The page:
A Victorian odd couple
Victorian authors Charles Dickens and Lewis Carroll probably never met, but Daniel Rover Singer’s comedy A Perfect Likeness pretends they did, resulting in a witty and revealing conversation between two quirky and wildly different men.
The extroverted, egotistical, irreverent Dickens immediately grates on the nerves of the mannered, clerical, prickly young Lewis Carroll, whose real name was Charles Dodgson.
Dodgson struggles to capture a ‘perfect likeness’ of Dickens (photography in 1866 being a profoundly complicated process involving long exposure times and bathing glass plates in various chemical compounds) while Dickens craftily pries into Dodgson’s personal life to get a handle on one of the strangest men he has ever met.
This Victorian “Odd Couple” premiered in the USA in 2013. “So lovely and entertaining that you want it to be true,” said the Winston-Salem Journal.
What makes the play so popular is its detailed, deeply human portrayal of these two literary giants.
The playwright addresses Carroll’s controversial fascination with children and the urban myth of his recreational drug use, while taking Dickens to task for his secret affair with a young actress.
Provocative and hilarious, it’s proving to be hugely entertaining to general audiences – it’s not just a show for English majors.
You don’t have to know anything about these men or their works to enjoy A Perfect Likeness.
“I’ve loved both these guys my entire life,” says Daniel Rover Singer, who years ago founded the Reduced Shakespeare Company and co-created the renowned farce The Complete Works of William Shakespeare (Abridged).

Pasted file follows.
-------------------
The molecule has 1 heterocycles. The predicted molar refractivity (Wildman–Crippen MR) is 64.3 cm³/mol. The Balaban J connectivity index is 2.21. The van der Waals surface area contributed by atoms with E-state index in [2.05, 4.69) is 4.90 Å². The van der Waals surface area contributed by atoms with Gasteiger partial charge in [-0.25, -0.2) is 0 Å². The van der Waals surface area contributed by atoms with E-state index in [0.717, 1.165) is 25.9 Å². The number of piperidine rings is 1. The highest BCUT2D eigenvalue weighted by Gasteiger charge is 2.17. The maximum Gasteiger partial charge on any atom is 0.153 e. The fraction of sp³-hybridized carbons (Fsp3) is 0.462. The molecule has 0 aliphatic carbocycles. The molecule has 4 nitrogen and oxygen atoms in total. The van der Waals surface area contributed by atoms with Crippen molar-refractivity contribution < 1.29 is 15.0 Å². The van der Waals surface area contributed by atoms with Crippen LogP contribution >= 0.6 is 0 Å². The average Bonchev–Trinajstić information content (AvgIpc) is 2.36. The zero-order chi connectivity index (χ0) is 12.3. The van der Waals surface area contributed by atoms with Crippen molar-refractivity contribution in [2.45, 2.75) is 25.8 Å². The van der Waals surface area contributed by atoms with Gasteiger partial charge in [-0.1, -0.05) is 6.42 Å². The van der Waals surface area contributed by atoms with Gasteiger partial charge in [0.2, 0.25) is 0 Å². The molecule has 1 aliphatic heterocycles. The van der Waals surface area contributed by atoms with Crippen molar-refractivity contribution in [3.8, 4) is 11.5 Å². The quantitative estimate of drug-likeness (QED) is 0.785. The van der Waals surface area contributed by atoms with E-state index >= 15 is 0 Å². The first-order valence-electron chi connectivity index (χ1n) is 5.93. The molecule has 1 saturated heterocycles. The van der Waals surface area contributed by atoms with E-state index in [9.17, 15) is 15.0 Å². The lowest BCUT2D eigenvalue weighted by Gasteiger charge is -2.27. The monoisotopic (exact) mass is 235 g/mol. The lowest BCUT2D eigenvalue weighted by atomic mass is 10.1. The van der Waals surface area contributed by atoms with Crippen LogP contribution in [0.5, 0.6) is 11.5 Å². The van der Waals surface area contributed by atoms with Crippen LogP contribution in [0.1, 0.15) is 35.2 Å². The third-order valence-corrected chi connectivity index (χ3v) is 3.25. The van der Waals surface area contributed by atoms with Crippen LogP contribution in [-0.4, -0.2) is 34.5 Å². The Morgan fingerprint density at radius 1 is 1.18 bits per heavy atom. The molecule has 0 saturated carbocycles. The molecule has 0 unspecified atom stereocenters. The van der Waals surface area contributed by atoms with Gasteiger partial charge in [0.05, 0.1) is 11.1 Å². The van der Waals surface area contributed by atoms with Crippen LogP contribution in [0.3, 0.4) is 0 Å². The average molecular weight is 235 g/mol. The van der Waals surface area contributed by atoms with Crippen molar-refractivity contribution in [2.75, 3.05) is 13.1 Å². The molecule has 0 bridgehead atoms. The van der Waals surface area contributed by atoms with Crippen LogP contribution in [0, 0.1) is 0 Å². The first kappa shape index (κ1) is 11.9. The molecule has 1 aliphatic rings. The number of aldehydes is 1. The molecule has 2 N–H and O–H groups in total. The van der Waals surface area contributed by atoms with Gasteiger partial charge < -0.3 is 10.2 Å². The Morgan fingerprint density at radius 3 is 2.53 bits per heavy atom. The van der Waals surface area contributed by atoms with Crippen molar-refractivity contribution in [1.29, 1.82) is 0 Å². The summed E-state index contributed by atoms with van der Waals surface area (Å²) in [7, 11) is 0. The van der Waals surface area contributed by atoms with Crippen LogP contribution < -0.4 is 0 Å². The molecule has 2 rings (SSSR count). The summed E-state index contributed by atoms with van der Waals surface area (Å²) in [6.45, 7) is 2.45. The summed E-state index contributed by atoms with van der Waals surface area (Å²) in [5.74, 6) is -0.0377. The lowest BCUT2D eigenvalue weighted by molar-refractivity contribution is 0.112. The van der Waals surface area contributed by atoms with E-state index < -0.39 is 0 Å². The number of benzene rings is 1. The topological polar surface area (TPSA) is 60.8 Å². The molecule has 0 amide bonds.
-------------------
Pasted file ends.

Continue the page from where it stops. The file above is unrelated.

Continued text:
“When it occurred to me that Dickens and Carroll could have met, the play poured out of me. They both make great theatrical characters and it was a joy to concoct their repartee.
“At first you think they’re never going to get along and that Carroll will never get the photograph he wants… but as their encounter gets down to brass tacks, you get to see them connect in a deeply human way that’s incredibly satisfying.”
Director Nick Young, who trained as a director with the Royal Shakespeare Company, says: “What I loved about Daniel Rover Singer’s seductive and intriguing play was his bringing together two of our greatest Victorian authors and imagining what would their encounter have been like.
“Good theatre comes from the interaction of great characters that draw an audience into the action.
“Humane, witty, passionate – with a hint of sadness. Perfect! I could not wait to direct it.”
l Tickets for A Perfect Likeness are available from keytheatrepeterborough.ticketsolve.com/shows. Performances are September 8 (7.30pm) and September 9 (2pm).